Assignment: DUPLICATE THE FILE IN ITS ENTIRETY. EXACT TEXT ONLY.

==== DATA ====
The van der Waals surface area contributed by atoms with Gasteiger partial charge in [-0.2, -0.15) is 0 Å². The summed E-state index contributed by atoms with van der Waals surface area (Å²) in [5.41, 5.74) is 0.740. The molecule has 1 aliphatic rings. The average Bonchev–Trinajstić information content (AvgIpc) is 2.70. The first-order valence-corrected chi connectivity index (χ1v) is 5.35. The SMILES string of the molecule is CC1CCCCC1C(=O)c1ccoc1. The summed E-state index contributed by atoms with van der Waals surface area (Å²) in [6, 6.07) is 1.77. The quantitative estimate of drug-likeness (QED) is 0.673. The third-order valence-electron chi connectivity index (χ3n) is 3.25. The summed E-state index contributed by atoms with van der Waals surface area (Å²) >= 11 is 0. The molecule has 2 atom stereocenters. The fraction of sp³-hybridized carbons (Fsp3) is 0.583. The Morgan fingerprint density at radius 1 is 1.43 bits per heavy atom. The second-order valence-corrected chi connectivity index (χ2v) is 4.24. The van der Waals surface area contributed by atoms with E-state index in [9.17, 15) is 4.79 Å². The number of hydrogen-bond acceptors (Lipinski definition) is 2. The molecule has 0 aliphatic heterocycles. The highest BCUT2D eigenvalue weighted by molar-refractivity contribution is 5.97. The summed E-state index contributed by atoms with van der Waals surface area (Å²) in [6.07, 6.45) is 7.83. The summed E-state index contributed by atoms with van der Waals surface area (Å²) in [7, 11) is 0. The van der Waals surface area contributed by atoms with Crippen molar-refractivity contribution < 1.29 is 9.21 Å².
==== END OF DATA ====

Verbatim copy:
The van der Waals surface area contributed by atoms with Gasteiger partial charge in [-0.2, -0.15) is 0 Å². The summed E-state index contributed by atoms with van der Waals surface area (Å²) in [5.41, 5.74) is 0.740. The molecule has 1 aliphatic rings. The average Bonchev–Trinajstić information content (AvgIpc) is 2.70. The first-order valence-corrected chi connectivity index (χ1v) is 5.35. The SMILES string of the molecule is CC1CCCCC1C(=O)c1ccoc1. The summed E-state index contributed by atoms with van der Waals surface area (Å²) in [6, 6.07) is 1.77. The quantitative estimate of drug-likeness (QED) is 0.673. The third-order valence-electron chi connectivity index (χ3n) is 3.25. The summed E-state index contributed by atoms with van der Waals surface area (Å²) >= 11 is 0. The molecule has 2 atom stereocenters. The fraction of sp³-hybridized carbons (Fsp3) is 0.583. The Morgan fingerprint density at radius 1 is 1.43 bits per heavy atom. The second-order valence-corrected chi connectivity index (χ2v) is 4.24. The van der Waals surface area contributed by atoms with E-state index in [9.17, 15) is 4.79 Å². The number of hydrogen-bond acceptors (Lipinski definition) is 2. The molecule has 0 aliphatic heterocycles. The highest BCUT2D eigenvalue weighted by molar-refractivity contribution is 5.97. The summed E-state index contributed by atoms with van der Waals surface area (Å²) in [6.07, 6.45) is 7.83. The summed E-state index contributed by atoms with van der Waals surface area (Å²) in [7, 11) is 0. The van der Waals surface area contributed by atoms with Crippen molar-refractivity contribution < 1.29 is 9.21 Å².